Venezuela has the world's largest estimated oil reserves. Yet its world-low retail gasoline prices — about 6 cents per gallon — wouldn't exist without government subsidies. Now, President Nicolas Maduro is calling for a formerly unthinkable price hike. In effect, he's admitting that his supposed socialist paradise is unsustainable.
Venezuela suffers from shortages of basic goods, 56-percent inflation, poor roads, schools and hospitals and rampant crime, reports The New York Times. Yet it annually gives away gasoline and other fuels worth $30 billion, its state oil company is having to borrow millions of dollars from its central bank and it is even resorting to paying market prices for imported U.S. gasoline because of problems with its own refineries.
Mr. Maduro's being coy about when and how much he'll raise gasoline prices. That's likely because the last increase, 15 years ago, sparked riots in which hundreds of Venezuelans died. But financial imperatives force him to take political risk, which he'll probably try to lessen by earmarking the resulting revenue for housing, education or other social programs.
Maduro's dilemma is a symptom of the economic disease he has perpetuated as successor to the late Hugo Chavez. And so long as socialist policy heavy on government meddling afflicts Venezuela, yet more state intervention necessitated by prior state intervention — such as these gas price hikes — will afflict its economy.
Socialism got Maduro elected but he's finding out that it's no way to run an economy.
Show commenting policy
TribLive commenting policy
You are solely responsible for your comments and by using TribLive.com you agree to our Terms of Service.
We moderate comments. Our goal is to provide substantive commentary for a general readership. By screening submissions, we provide a space where readers can share intelligent and informed commentary that enhances the quality of our news and information.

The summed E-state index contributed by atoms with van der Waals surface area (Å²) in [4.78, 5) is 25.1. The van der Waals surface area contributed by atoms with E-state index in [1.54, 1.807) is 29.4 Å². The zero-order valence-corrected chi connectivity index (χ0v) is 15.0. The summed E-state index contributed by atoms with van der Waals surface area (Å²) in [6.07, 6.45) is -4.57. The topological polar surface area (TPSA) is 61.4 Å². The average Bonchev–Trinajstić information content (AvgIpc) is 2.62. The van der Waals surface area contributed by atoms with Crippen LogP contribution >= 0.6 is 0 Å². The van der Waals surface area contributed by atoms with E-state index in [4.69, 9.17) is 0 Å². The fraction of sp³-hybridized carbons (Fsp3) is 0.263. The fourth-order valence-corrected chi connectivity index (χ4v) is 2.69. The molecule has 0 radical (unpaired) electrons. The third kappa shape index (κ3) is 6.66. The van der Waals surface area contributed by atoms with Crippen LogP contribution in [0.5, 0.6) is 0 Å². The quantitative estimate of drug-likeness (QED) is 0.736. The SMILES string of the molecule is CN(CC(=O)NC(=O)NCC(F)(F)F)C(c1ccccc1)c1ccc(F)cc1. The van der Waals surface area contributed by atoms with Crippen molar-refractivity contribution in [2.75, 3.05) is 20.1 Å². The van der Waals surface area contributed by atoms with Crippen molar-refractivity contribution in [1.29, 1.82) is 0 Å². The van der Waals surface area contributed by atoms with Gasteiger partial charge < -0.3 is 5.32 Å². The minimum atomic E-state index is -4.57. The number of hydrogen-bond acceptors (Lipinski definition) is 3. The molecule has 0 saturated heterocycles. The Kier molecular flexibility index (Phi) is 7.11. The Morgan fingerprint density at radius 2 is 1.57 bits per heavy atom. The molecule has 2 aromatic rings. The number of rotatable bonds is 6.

While most comments will be posted if they are on-topic and not abusive, moderating decisions are subjective. We will make them as carefully and consistently as we can. Because of the volume of reader comments, we cannot review individual moderation decisions with readers.
We value thoughtful comments representing a range of views that make their point quickly and politely. We make an effort to protect discussions from repeated comments either by the same reader or different readers.
We follow the same standards for taste as the daily newspaper. A few things we won't tolerate: personal attacks, obscenity, vulgarity, profanity (including expletives and letters followed by dashes), commercial promotion, impersonations, incoherence, proselytizing and SHOUTING. Don't include URLs to Web sites.
We do not edit comments. They are either approved or deleted. We reserve the right to edit a comment that is quoted or excerpted in an article. In this case, we may fix spelling and punctuation.
We welcome strong opinions and criticism of our work, but we don't want comments to become bogged down with discussions of our policies and we will moderate accordingly.
We appreciate it when readers and people quoted in articles or blog posts point out errors of fact or emphasis and will investigate all assertions. But these suggestions should be sent via e-mail. To avoid distracting other readers, we won't publish comments that suggest a correction. Instead, corrections will be made in a blog post or in an article.